The Sarbanes-Oxley Act of 2002 (“SOA”) included protections for whistleblowers at public companies. Section 806 of the SOA states that no publicly-traded company, or any officer, employee, contractor, subcontractor, or agent of such public company, may discharge, demote, suspend, threaten, harass, or in any other manner discriminate against an employee for whistleblowing or engaging in other protected activities. See 18 U.S.C. §1514A.
But this language left open a very big question — that is, are the employees of privately-owned “contractors” and “sub-contractors” of the public company also protected by §1514A’s whistleblower protections? The answer is “Yes,” according to the U.S. Supreme Court in its 6-3 decision in Lawson v. FMR LLC (Case No. 12-3, 2014 BL 57948).
The Facts of the Case
The plaintiffs in Lawson were employed by an investment advising firm (“FMR”) that provided advisory and management services to the Fidelity family of mutual funds. The Fidelity funds were publicly-traded companies; however, they had no employees of their own because they contracted with investment advising firms (like FMR) to handle their day-to-day operations.
One plaintiff worked for FMR for 14 years. She alleged that, after she raised concerns about certain cost accounting methodologies (believing that they overstated expenses associated with operating the mutual funds) she suffered a series of adverse actions, ultimately amounting to constructive discharge. A second plaintiff worked for FMR for 8 years. He alleged that he was fired in retaliation for raising concerns about inaccuracies in a draft SEC registration statement concerning certain Fidelity funds.
Both plaintiffs sued FMR alleging illegal retaliation in violation of §1514A.
The Lower Courts’ Decisions
FMR moved to dismiss the case, arguing that plaintiff could not bring an action because she was not an employee of a “public” company as required by SOA. The District Court rejected FMR’s interpretation of §1514A and denied FMR’s motion. The First Circuit Court of Appeals then reversed the District Court’s decision, ruling that only employees of a public company are protected by §1514A.
The Supreme Court’s Decision
The Supreme Court reversed the First Circuit Court of Appeal and concluded that §1514A was intended not only to protect employees of public companies, but also to “shelter” the employees of private contractors and subcontractors. The Court based its ruling on a number of key facts:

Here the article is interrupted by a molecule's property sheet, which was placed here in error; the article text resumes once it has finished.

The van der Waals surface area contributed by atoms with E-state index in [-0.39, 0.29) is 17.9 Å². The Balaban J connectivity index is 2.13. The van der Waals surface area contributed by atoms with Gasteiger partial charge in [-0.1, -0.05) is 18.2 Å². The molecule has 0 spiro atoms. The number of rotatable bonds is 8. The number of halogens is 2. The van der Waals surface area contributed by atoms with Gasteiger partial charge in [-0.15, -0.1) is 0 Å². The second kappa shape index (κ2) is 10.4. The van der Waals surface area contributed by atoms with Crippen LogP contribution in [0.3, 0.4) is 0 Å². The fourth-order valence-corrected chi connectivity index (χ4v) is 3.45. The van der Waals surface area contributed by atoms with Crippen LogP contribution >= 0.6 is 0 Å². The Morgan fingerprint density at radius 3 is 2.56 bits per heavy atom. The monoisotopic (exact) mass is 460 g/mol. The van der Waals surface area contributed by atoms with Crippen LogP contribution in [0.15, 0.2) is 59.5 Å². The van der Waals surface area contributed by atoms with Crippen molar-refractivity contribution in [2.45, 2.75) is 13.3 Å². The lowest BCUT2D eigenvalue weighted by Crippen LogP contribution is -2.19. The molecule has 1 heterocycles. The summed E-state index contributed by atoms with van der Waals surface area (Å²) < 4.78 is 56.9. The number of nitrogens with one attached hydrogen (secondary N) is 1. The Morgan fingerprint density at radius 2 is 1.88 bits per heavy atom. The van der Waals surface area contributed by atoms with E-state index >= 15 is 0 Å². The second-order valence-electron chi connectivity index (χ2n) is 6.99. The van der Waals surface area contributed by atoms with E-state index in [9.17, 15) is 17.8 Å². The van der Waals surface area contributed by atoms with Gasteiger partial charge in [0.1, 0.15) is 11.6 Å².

First, the Court concluded that the language of §1514A clearly supported its interpretation by clearly and explicitly referencing “contractors” and “subcontractors.” Second, the Court noted that the uniqueness of the mutual fund industry — specifically, that it is common in the industry for public mutual fund company to have no employees at all and to manage its affairs entirely through outside contractors and sub-contractors. In this context, the Court concluded, whistleblower protection for employees of the public company only would make little sense because there would be no employees at all to protect.
Finally, the Court examined the historical context and legislative history of §1514A and noted that it was passed as a response to the Enron scandal. That scandal, noted the Court, was perpetrated not only by Enron employees but by outside entities such as the Arthur Andersen accounting firm. According to the Court, in enacting the statute, “Congress was as focused on the role of Enron’s outside contractors in facilitating the fraud as it was on the actions of Enron’s own officers.” Accordingly, “it would thwart Congress’ dominant aim if contractors were taken off the hook for retaliating against their whistle-blowing employees.”
Interestingly, however, the Court declined to decide whether employees of all of the other actors governed by the whistleblower retaliation provision — that is to say, “officers,” “employees,” and other “agents” — would also be protected. To reach that far was unnecessary, said the Court, because the plaintiff sought only a “mainstream application” of §1514A and its language. Still, the Court made it clear in other language that it would likely extend the protection to these other actors in future cases.
What This Means for Employers?
As a result of Lawson, SOA whistleblower lawsuits are no longer a problem for large, public companies only. Now, all employers — even small, private companies — who contract or sub-contract with a public company may also face SOA liability. As a result, it is critical for all employers to adopt robust internal compliance procedures and to carefully and promptly evaluate all internal complaints about alleged fraud or other company wrongdoing.
You can find the U.S. Supreme Court’s full opinion in Lawson v. FMR LLC here.